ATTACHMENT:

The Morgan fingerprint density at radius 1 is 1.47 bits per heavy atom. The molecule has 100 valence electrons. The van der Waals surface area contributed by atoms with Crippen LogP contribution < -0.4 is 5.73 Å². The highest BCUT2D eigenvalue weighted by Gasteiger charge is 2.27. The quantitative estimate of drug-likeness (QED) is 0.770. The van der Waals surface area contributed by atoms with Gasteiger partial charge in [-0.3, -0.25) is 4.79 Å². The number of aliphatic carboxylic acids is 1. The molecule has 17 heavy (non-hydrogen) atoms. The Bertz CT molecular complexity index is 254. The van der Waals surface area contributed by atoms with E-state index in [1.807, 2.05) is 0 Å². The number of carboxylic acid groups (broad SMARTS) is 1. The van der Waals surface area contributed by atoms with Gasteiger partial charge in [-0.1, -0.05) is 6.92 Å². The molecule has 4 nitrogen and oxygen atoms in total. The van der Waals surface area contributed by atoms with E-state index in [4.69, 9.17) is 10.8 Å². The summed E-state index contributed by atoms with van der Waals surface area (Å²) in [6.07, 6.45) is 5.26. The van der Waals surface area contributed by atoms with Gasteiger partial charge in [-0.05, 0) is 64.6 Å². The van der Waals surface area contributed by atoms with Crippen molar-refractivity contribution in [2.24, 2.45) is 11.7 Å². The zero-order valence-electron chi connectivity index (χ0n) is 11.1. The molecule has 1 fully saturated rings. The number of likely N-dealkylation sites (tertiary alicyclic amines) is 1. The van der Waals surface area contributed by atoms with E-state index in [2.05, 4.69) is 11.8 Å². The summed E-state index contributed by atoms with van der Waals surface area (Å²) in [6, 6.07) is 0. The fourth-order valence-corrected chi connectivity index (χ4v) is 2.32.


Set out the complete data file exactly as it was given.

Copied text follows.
The Morgan fingerprint density at radius 1 is 1.47 bits per heavy atom. The molecule has 100 valence electrons. The van der Waals surface area contributed by atoms with Crippen LogP contribution < -0.4 is 5.73 Å². The highest BCUT2D eigenvalue weighted by Gasteiger charge is 2.27. The quantitative estimate of drug-likeness (QED) is 0.770. The van der Waals surface area contributed by atoms with Gasteiger partial charge in [-0.3, -0.25) is 4.79 Å². The number of aliphatic carboxylic acids is 1. The molecule has 17 heavy (non-hydrogen) atoms. The Bertz CT molecular complexity index is 254. The van der Waals surface area contributed by atoms with E-state index in [1.807, 2.05) is 0 Å². The number of carboxylic acid groups (broad SMARTS) is 1. The van der Waals surface area contributed by atoms with Gasteiger partial charge in [-0.1, -0.05) is 6.92 Å². The molecule has 4 nitrogen and oxygen atoms in total. The van der Waals surface area contributed by atoms with E-state index in [4.69, 9.17) is 10.8 Å². The summed E-state index contributed by atoms with van der Waals surface area (Å²) in [6.07, 6.45) is 5.26. The van der Waals surface area contributed by atoms with Gasteiger partial charge in [-0.05, 0) is 64.6 Å². The van der Waals surface area contributed by atoms with Crippen molar-refractivity contribution in [2.24, 2.45) is 11.7 Å². The zero-order valence-electron chi connectivity index (χ0n) is 11.1. The molecule has 1 fully saturated rings. The number of likely N-dealkylation sites (tertiary alicyclic amines) is 1. The van der Waals surface area contributed by atoms with E-state index in [2.05, 4.69) is 11.8 Å². The summed E-state index contributed by atoms with van der Waals surface area (Å²) in [6, 6.07) is 0. The fourth-order valence-corrected chi connectivity index (χ4v) is 2.32.